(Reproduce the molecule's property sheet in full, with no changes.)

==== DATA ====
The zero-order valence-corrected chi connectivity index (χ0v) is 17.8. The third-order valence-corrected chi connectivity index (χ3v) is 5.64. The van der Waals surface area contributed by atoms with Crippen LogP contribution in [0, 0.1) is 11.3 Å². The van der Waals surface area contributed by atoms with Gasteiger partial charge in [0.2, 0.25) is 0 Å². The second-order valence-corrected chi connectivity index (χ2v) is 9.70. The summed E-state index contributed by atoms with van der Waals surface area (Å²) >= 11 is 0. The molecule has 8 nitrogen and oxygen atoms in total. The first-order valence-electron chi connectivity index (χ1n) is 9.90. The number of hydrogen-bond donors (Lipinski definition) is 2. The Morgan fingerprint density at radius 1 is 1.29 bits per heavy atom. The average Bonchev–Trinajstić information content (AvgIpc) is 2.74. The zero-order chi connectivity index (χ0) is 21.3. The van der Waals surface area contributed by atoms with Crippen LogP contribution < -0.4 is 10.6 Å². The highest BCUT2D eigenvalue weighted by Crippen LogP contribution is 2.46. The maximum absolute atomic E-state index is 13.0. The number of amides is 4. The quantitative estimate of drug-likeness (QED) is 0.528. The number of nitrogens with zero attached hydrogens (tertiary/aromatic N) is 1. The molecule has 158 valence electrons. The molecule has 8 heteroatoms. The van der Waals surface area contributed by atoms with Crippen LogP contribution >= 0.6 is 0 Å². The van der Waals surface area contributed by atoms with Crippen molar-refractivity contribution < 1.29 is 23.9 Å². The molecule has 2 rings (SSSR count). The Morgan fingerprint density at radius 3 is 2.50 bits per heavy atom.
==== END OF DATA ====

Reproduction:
The zero-order valence-corrected chi connectivity index (χ0v) is 17.8. The third-order valence-corrected chi connectivity index (χ3v) is 5.64. The van der Waals surface area contributed by atoms with Crippen LogP contribution in [0, 0.1) is 11.3 Å². The van der Waals surface area contributed by atoms with Gasteiger partial charge in [0.2, 0.25) is 0 Å². The second-order valence-corrected chi connectivity index (χ2v) is 9.70. The summed E-state index contributed by atoms with van der Waals surface area (Å²) >= 11 is 0. The molecule has 8 nitrogen and oxygen atoms in total. The first-order valence-electron chi connectivity index (χ1n) is 9.90. The number of hydrogen-bond donors (Lipinski definition) is 2. The Morgan fingerprint density at radius 1 is 1.29 bits per heavy atom. The average Bonchev–Trinajstić information content (AvgIpc) is 2.74. The zero-order chi connectivity index (χ0) is 21.3. The van der Waals surface area contributed by atoms with Crippen LogP contribution < -0.4 is 10.6 Å². The highest BCUT2D eigenvalue weighted by Crippen LogP contribution is 2.46. The maximum absolute atomic E-state index is 13.0. The number of amides is 4. The quantitative estimate of drug-likeness (QED) is 0.528. The number of nitrogens with zero attached hydrogens (tertiary/aromatic N) is 1. The molecule has 158 valence electrons. The molecule has 8 heteroatoms. The van der Waals surface area contributed by atoms with Crippen LogP contribution >= 0.6 is 0 Å². The van der Waals surface area contributed by atoms with Crippen molar-refractivity contribution < 1.29 is 23.9 Å². The molecule has 2 rings (SSSR count). The Morgan fingerprint density at radius 3 is 2.50 bits per heavy atom.